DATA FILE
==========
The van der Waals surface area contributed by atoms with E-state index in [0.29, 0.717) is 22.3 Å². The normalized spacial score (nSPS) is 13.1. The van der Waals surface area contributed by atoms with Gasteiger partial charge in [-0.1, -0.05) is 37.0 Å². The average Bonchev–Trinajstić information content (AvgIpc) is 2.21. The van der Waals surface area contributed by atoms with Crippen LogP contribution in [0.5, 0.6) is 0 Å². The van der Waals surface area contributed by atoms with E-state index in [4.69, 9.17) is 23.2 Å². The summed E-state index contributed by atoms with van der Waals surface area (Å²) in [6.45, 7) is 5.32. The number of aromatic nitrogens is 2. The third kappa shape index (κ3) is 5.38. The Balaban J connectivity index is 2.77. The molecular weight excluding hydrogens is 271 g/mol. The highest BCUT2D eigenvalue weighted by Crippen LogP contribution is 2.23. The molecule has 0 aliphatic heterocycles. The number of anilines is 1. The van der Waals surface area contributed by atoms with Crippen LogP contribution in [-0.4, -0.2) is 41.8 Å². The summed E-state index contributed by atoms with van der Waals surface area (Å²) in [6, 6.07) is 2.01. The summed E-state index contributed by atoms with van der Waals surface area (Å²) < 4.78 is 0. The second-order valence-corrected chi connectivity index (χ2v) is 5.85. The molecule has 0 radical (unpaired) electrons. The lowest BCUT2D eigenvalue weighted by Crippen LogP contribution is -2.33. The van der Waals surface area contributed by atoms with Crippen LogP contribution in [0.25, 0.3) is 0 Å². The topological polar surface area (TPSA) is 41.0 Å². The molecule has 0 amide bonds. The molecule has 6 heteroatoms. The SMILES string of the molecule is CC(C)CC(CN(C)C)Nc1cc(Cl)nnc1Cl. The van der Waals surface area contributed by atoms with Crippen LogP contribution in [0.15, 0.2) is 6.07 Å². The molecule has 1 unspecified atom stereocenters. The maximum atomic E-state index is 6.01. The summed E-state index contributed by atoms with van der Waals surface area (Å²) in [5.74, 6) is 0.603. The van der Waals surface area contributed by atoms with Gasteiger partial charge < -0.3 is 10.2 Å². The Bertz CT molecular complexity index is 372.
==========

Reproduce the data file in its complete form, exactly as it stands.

The van der Waals surface area contributed by atoms with E-state index in [0.29, 0.717) is 22.3 Å². The normalized spacial score (nSPS) is 13.1. The van der Waals surface area contributed by atoms with Gasteiger partial charge in [-0.1, -0.05) is 37.0 Å². The average Bonchev–Trinajstić information content (AvgIpc) is 2.21. The van der Waals surface area contributed by atoms with Crippen LogP contribution in [0.5, 0.6) is 0 Å². The van der Waals surface area contributed by atoms with E-state index in [4.69, 9.17) is 23.2 Å². The summed E-state index contributed by atoms with van der Waals surface area (Å²) in [6.45, 7) is 5.32. The number of aromatic nitrogens is 2. The third kappa shape index (κ3) is 5.38. The Balaban J connectivity index is 2.77. The molecular weight excluding hydrogens is 271 g/mol. The highest BCUT2D eigenvalue weighted by Crippen LogP contribution is 2.23. The molecule has 0 aliphatic heterocycles. The number of anilines is 1. The van der Waals surface area contributed by atoms with Crippen LogP contribution in [-0.4, -0.2) is 41.8 Å². The summed E-state index contributed by atoms with van der Waals surface area (Å²) in [6, 6.07) is 2.01. The summed E-state index contributed by atoms with van der Waals surface area (Å²) < 4.78 is 0. The second-order valence-corrected chi connectivity index (χ2v) is 5.85. The molecule has 0 radical (unpaired) electrons. The lowest BCUT2D eigenvalue weighted by Crippen LogP contribution is -2.33. The van der Waals surface area contributed by atoms with Crippen LogP contribution in [0.25, 0.3) is 0 Å². The topological polar surface area (TPSA) is 41.0 Å². The molecule has 0 amide bonds. The molecule has 6 heteroatoms. The SMILES string of the molecule is CC(C)CC(CN(C)C)Nc1cc(Cl)nnc1Cl. The van der Waals surface area contributed by atoms with Crippen LogP contribution in [0.15, 0.2) is 6.07 Å². The molecule has 1 unspecified atom stereocenters. The maximum atomic E-state index is 6.01. The summed E-state index contributed by atoms with van der Waals surface area (Å²) in [5.74, 6) is 0.603. The van der Waals surface area contributed by atoms with Gasteiger partial charge < -0.3 is 10.2 Å². The Bertz CT molecular complexity index is 372.